October 7, 2014 / 2:27 AM / 4 years ago

NBA TV deal allows for ESPN Internet streaming channel

(Reuters) - The NBA’s agreement on a more than $20 billion multi-year contract with broadcast partners Walt Disney Co and Time Warner Inc was overshadowed by news that Disney’s ESPN is joining the basketball league to create an Internet sports channel available without a pay TV subscription.

A woman walks past the Time Warner Center near Columbus Circle in Manhattan, New York in this July 16, 2014 file photo. REUTERS/Adrees Latif/Files

A new streaming channel planned by ESPN, which sources familiar with the plans said would be widened to include other sports, is an early step that could upend the traditional cable and satellite companies if it leads to more consumers cancelling their pay TV service.

Cable and satellite providers pay Disney and Time Warner richly for their sports-heavy content. ESPN executives insist they are committed to the current pay TV system, and that any programming sold directly to consumers will complement rather than compete with the content available through pay TV packages.

But others said the streaming channel could have the same kind of transformative effect on sports programming that Netflix Inc has had on dramas and sitcoms.

“This is the first crack in the structure of the television business that has been in place for decades,” said Forrester analyst Jim Nail.

Under the new deal, ESPN will make a limited number of regular season NBA games available on the streaming channel, the sources said. The offerings will be expanded to include other sports, they said. The sources could not speak on the record because terms of the deal were not public.

ESPN said in May that it was considering selling online access to live Major League Soccer games to consumers without pay TV subscriptions.

The network said in a statement on Monday it has a framework in place with the NBA for the streaming service, and that the league would have an equity interest in the product.

ESPN offered the equity interest to the NBA as an incentive for the league to choose the streaming service - rather than a new programming partner such as Fox - for certain games, the sources said. The games being made available are those not already being shown on television ESPN and Turner as part of the rights renewal package, they said.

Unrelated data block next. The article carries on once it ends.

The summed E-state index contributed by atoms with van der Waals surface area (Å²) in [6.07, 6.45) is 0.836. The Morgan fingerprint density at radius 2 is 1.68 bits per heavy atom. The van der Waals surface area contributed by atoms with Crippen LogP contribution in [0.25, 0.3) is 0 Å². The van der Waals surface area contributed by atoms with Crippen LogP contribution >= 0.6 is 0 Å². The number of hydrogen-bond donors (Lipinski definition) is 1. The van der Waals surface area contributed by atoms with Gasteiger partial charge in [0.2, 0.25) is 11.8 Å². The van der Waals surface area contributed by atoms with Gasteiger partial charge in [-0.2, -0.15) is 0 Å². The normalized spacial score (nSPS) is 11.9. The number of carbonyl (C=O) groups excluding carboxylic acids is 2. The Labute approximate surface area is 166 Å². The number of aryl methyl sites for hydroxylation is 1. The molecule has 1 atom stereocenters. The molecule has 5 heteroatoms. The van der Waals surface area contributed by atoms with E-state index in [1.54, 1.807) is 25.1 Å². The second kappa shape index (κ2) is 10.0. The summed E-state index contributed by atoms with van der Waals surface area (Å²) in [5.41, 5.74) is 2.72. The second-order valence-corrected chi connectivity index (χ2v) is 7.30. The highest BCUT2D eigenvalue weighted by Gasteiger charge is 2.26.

Disney and Time Warner Inc’s Turner Broadcasting System will more than double their annual payments to the NBA under the new nine-year deal, people familiar with the matter said.

Starting in the 2016-17 season, the two networks will pay more than $2.5 billion, an increase from $960 million per year in the past agreement. Over nine years, the deal could be worth upwards of $22.5 billion.

ESPN paid a bigger share than Turner because its deal includes international and radio rights, as well as WNBA games, according to people familiar with the matter.

“It is really good economically for the company,” Time Warner Chief Executive Jeff Bewkes said at a conference hosted by Hollywood website The Wrap.

“As I watched the market today, I think they got it wrong,” Bewkes said. Time Warner shares fell 1.2 percent on Monday to close at $73.82.

The agreement comes just days after satellite provider DirecTV agreed to pay $1.5 billion a year to extend its exclusive contract to sell its “Sunday Ticket” package of National Football League games.

Both deals are a reminder of the unique allure of sports programming for TV networks, whose non-sports lineups have been losing viewers to streaming services such as Netflix or are being watched on digital video recorders that allow users to skip commercials.

ABC and ESPN, both owned by Disney, will televise 100 regular-season games per year, and TNT, which is owned by Turner Broadcasting, will televise 64, the NBA said.

ESPN said it will increase its NBA-focused programming with 750 new hours of content.

The NBA’s current eight-year deals with ABC/ESPN and TNT expire at the end of the 2015-16 season.

Additional reporting by Jennifer Saba and Sai Sachin R; Editing by Sriraj Kalluvila, Dan Grebler, Bernard Orr and Ken Wills

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